May heralds the return of the ocean giants to the Mexican Caribbean, the whale sharks that migrate to the waters around Holbox, Cabo Catoche and to the east of Contoy and Isla Mujeres during the summer months to feed on plankton.

An unforgettable summer adventure, see the whale sharks

If you are traveling to Grand Residences this summer and love the underwater world, plan your own once-in-a-lifetime encounter with nature, an unforgettable swim with the whale sharks. You may have seen these gentle giants in BBC wildlife programs but have you ever imagined coming face to face with one? Throughout the summer and up until mid-September, you have the opportunity to swim with the whale sharks in the Mexican Caribbean.

 

Whale sharks travel thousands of miles in search of food

The world’s largest fish, whale sharks are great ocean travelers, migrating thousands of miles through the tropics in search of the plankton that is their staple diet. They gather in the Mexican Caribbean from mid-May to mid-September, when soaring summer temperatures cause rapid plankton growth and massive blooms of the minute creatures. Biologists have also discovered that it isn’t only plankton that attracts the sharks, but also fish roe. Bonito (little tunny) spawning season is in the summer and whale sharks are partial to the eggs.

Hundreds of whale sharks feast on the nutritious plankton and fish roe broth floating in the waters of the northern Mexican Caribbean. Biologists believe that this is the largest whale shark gathering or aggregation in the world. Up to 400 of them have been counted on one day.

There are actually two whale shark feeding grounds: the area between the island of Holbox and Cabo Catoche, the headland where the Gulf of Mexico meets the Caribbean, and agua azul or “blue water,” the deeper waters to the east of Contoy and Isla Mujeres, a two-and-a-half-hour boat ride from Cancun. Due to the importance of this area for whale sharks and other marine species such as sailfish, marlin, manta rays, dolphins and sea turtles, the Mexican government declared it a marine biosphere reserve.

Gentle giants

Imagine watching as a creature the size of a bus looms out of the depths, approaches you and then swims placidly by, its gaping jaws open to scoop up the plankton and filter the water out through its gills. You’ll be amazed by the immensity of this gentle giant, its blue grey color and distinctive white spots and the remora fish hitching a ride to keep its skin free of parasites. With a final flick of the tail the whale shark disappears into the distance, leaving you with an incredible sensation of happiness and peace. It is an awe-inspiring sight and an emotional experience, one that wildlife watchers shouldn’t miss.

Domino fish

Local fishermen call whale sharks tiburón ballena or pez domino or “domino fish,” a reference to their distinctive stripes and dappled skin. Each fish has unique markings and taking photos of them is helping whale shark experts around the world to compile a catalog. Through the use of this international database for identification purposes and by tagging sharks they can now begin to map the movements of these enigmatic creatures during the year. For example, they have been able to track whale sharks during the year as they swim through the Gulf of Mexico, the Mexican Caribbean, Belize and the Bay Islands in Honduras. One female whale shark from the Gulf of Mexico population was tracked as far as Brazil.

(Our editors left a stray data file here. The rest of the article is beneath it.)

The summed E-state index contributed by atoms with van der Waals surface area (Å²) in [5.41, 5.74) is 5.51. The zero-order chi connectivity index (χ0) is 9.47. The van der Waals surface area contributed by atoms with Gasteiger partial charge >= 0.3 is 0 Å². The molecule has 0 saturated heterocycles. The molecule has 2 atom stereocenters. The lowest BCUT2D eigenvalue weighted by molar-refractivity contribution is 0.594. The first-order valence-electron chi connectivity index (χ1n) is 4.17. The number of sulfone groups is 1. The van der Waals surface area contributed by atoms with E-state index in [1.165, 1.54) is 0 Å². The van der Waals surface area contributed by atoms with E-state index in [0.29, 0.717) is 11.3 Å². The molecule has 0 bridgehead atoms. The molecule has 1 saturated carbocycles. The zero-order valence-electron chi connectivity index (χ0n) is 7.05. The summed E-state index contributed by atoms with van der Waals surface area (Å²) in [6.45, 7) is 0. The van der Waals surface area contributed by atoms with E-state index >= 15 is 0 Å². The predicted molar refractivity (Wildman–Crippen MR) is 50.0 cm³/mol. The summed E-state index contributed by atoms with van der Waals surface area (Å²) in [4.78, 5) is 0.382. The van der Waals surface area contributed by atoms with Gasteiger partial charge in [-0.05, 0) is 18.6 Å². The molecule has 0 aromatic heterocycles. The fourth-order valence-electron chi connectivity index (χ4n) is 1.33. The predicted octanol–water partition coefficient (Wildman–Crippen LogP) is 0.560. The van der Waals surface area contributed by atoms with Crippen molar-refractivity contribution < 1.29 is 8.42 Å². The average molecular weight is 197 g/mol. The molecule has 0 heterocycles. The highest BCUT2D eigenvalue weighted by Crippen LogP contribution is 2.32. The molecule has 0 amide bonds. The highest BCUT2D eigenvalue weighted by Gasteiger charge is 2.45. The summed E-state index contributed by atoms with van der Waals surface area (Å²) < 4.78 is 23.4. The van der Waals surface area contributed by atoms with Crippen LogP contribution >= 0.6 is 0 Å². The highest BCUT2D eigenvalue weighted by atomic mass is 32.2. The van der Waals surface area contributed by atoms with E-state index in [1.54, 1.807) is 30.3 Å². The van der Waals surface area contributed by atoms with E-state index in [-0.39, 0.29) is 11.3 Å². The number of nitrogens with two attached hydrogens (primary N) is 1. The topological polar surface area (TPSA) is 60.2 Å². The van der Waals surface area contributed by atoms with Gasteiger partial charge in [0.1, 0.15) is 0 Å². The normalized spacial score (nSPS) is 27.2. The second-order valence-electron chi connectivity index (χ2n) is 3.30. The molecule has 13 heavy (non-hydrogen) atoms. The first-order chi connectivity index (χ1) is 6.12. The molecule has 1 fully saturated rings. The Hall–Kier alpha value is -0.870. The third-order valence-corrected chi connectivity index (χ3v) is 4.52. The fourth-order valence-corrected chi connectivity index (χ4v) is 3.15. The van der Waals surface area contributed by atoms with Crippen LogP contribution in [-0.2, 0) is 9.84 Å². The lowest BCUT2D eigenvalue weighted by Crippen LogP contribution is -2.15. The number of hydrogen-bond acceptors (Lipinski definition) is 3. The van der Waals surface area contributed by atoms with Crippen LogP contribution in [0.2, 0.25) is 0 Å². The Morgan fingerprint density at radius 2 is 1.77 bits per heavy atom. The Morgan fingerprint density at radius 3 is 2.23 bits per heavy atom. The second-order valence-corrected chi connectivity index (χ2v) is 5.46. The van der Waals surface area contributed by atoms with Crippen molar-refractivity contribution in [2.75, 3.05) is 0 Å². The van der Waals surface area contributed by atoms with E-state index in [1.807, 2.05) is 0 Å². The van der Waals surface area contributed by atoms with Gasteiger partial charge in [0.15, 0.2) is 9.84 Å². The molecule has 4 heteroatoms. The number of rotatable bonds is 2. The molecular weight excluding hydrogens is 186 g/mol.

In the Indo-Pacific region, whale sharks are spotted off the Mozambique coast, the Maldives, Seychelles, Indonesia, Philippines, Australia, Fiji and the Sea of Cortez off Baja California Sur in Mexico.

Eco trips to see the whale sharks

Guided eco trips to see the whale sharks are available from Cancun, Isla Mujeres and Holbox. With a small group of fellow nature lovers, you’ll board a boat bound for the whale shark feeding grounds. Suddenly fins are spotted in the distance and the huge blue grey fish glide past you, one after the other.

The first sighting of a whale shark leaves you speechless, with a lump in your throat and tears in your eyes at the majesty of the creature. As the next one approaches, your guide will tell two people in your group to prepare to jump into the water with him/her and swim alongside it, always keeping a distance. Everyone takes their turn to swim with these beautiful creatures, always following the whale shark season rules:

  • Keep a distance of at least five meters from the whale sharks
  • Do not attempt to touch whale sharks
  • Swim alongside whale sharks, never in front of them or near their tails
  • Only two people per boat plus a guide are allowed in the water at one time
  • The use of sun products and flash photography are prohibited

On the journey out to the whale shark area, keep a look out for dolphins and sea turtles. Giant manta rays also gather in the whale shark feeding grounds to eat plankton and sometimes leap out of the water in spectacular flight.

Whale shark island, Holbox

Another way to enjoy this amazing eco adventure is to plan an overnight trip to Holbox, the beautiful island on the north coast of Quintana Roo.

This is whale shark country and even the wooden signs and colorful murals lining the sandy streets show the famous pez domino. Go in search of whale sharks early in the morning and then feast on locally caught lobster and fish at one of the village restaurants. In the afternoon, take another boat trip to explore the Yalahau Lagoon, Isla de los Pajaros (Bird Island) and the Yalahau Cenote and you’ll still have time for sunset on the beach and to discover the laidback ambiance of the island.

 

Ask your Concierge

Swimming with whale sharks is an unforgettable experience and if you are interested in the natural world, you won’t want to miss it. Ask your Concierge for information on whale shark trips.

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